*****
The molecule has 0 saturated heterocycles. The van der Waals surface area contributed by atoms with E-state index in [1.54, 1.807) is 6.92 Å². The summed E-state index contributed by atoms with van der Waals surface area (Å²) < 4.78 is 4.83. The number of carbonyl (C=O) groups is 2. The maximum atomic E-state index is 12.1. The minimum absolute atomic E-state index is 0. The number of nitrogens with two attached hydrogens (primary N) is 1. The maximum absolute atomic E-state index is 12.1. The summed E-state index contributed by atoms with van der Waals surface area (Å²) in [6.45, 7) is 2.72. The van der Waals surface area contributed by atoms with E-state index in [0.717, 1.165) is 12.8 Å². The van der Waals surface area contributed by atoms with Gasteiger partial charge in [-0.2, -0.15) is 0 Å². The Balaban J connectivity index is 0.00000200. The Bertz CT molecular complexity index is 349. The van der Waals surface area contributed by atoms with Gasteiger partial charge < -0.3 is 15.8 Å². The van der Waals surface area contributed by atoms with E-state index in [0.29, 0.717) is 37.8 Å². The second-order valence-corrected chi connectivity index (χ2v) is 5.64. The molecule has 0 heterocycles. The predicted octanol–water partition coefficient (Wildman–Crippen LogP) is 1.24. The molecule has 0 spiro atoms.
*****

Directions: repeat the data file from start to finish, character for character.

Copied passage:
The molecule has 0 saturated heterocycles. The van der Waals surface area contributed by atoms with E-state index in [1.54, 1.807) is 6.92 Å². The summed E-state index contributed by atoms with van der Waals surface area (Å²) < 4.78 is 4.83. The number of carbonyl (C=O) groups is 2. The maximum atomic E-state index is 12.1. The minimum absolute atomic E-state index is 0. The number of nitrogens with two attached hydrogens (primary N) is 1. The maximum absolute atomic E-state index is 12.1. The summed E-state index contributed by atoms with van der Waals surface area (Å²) in [6.45, 7) is 2.72. The van der Waals surface area contributed by atoms with E-state index in [0.717, 1.165) is 12.8 Å². The van der Waals surface area contributed by atoms with Gasteiger partial charge in [-0.2, -0.15) is 0 Å². The Balaban J connectivity index is 0.00000200. The Bertz CT molecular complexity index is 349. The van der Waals surface area contributed by atoms with Gasteiger partial charge < -0.3 is 15.8 Å². The van der Waals surface area contributed by atoms with E-state index in [0.29, 0.717) is 37.8 Å². The second-order valence-corrected chi connectivity index (χ2v) is 5.64. The molecule has 0 heterocycles. The predicted octanol–water partition coefficient (Wildman–Crippen LogP) is 1.24. The molecule has 0 spiro atoms.